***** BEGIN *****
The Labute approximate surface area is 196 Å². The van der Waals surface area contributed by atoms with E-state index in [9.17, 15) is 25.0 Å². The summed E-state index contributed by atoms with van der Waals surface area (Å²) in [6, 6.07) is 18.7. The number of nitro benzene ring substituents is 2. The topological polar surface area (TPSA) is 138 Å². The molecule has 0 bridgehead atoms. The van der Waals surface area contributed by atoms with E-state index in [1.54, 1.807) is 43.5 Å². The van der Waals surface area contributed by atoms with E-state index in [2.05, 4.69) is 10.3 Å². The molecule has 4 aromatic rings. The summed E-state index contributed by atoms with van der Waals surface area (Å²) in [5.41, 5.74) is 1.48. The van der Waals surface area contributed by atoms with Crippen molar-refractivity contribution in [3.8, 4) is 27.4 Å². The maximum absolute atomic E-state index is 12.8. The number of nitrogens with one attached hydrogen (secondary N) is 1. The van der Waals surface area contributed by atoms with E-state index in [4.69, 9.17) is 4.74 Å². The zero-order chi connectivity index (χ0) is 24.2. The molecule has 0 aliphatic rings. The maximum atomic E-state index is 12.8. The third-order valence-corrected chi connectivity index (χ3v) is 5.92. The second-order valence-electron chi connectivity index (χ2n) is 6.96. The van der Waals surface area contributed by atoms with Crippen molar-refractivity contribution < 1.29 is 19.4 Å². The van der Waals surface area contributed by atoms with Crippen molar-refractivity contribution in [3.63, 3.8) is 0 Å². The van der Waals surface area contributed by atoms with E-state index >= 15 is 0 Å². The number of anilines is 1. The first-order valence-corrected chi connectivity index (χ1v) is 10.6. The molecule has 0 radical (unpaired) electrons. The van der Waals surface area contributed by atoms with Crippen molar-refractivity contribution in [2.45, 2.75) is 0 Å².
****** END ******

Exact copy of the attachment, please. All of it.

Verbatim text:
The Labute approximate surface area is 196 Å². The van der Waals surface area contributed by atoms with E-state index in [9.17, 15) is 25.0 Å². The summed E-state index contributed by atoms with van der Waals surface area (Å²) in [6, 6.07) is 18.7. The number of nitro benzene ring substituents is 2. The topological polar surface area (TPSA) is 138 Å². The molecule has 0 bridgehead atoms. The van der Waals surface area contributed by atoms with E-state index in [1.54, 1.807) is 43.5 Å². The van der Waals surface area contributed by atoms with E-state index in [2.05, 4.69) is 10.3 Å². The molecule has 4 aromatic rings. The summed E-state index contributed by atoms with van der Waals surface area (Å²) in [5.41, 5.74) is 1.48. The van der Waals surface area contributed by atoms with Crippen molar-refractivity contribution in [3.8, 4) is 27.4 Å². The maximum absolute atomic E-state index is 12.8. The number of nitrogens with one attached hydrogen (secondary N) is 1. The van der Waals surface area contributed by atoms with E-state index in [4.69, 9.17) is 4.74 Å². The zero-order chi connectivity index (χ0) is 24.2. The molecule has 0 aliphatic rings. The maximum atomic E-state index is 12.8. The third-order valence-corrected chi connectivity index (χ3v) is 5.92. The second-order valence-electron chi connectivity index (χ2n) is 6.96. The van der Waals surface area contributed by atoms with Crippen molar-refractivity contribution < 1.29 is 19.4 Å². The van der Waals surface area contributed by atoms with Crippen molar-refractivity contribution in [3.63, 3.8) is 0 Å². The van der Waals surface area contributed by atoms with E-state index >= 15 is 0 Å². The number of anilines is 1. The first-order valence-corrected chi connectivity index (χ1v) is 10.6. The molecule has 0 radical (unpaired) electrons. The van der Waals surface area contributed by atoms with Crippen molar-refractivity contribution in [2.45, 2.75) is 0 Å².